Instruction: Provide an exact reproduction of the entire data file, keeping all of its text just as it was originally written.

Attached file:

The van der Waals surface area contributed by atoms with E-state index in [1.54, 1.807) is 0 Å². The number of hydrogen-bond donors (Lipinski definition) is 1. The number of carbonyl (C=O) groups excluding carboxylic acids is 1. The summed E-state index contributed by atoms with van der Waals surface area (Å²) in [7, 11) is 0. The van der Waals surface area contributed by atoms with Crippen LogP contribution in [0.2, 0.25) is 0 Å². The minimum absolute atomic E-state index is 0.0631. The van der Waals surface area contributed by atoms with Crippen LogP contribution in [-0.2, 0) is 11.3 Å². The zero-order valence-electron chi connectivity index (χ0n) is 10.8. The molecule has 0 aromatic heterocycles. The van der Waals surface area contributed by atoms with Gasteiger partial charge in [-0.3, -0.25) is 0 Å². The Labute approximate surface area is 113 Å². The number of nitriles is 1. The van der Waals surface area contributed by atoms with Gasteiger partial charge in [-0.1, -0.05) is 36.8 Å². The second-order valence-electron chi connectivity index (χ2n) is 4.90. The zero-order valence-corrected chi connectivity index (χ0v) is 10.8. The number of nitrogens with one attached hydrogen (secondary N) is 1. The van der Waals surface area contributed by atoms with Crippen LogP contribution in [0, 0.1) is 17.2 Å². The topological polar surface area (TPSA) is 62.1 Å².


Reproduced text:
The van der Waals surface area contributed by atoms with E-state index in [1.54, 1.807) is 0 Å². The number of hydrogen-bond donors (Lipinski definition) is 1. The number of carbonyl (C=O) groups excluding carboxylic acids is 1. The summed E-state index contributed by atoms with van der Waals surface area (Å²) in [7, 11) is 0. The van der Waals surface area contributed by atoms with Crippen LogP contribution in [0.2, 0.25) is 0 Å². The minimum absolute atomic E-state index is 0.0631. The van der Waals surface area contributed by atoms with Crippen LogP contribution in [-0.2, 0) is 11.3 Å². The zero-order valence-electron chi connectivity index (χ0n) is 10.8. The molecule has 0 aromatic heterocycles. The van der Waals surface area contributed by atoms with Gasteiger partial charge in [-0.3, -0.25) is 0 Å². The Labute approximate surface area is 113 Å². The number of nitriles is 1. The van der Waals surface area contributed by atoms with Gasteiger partial charge in [-0.1, -0.05) is 36.8 Å². The second-order valence-electron chi connectivity index (χ2n) is 4.90. The zero-order valence-corrected chi connectivity index (χ0v) is 10.8. The number of nitrogens with one attached hydrogen (secondary N) is 1. The van der Waals surface area contributed by atoms with Crippen LogP contribution in [0, 0.1) is 17.2 Å². The topological polar surface area (TPSA) is 62.1 Å².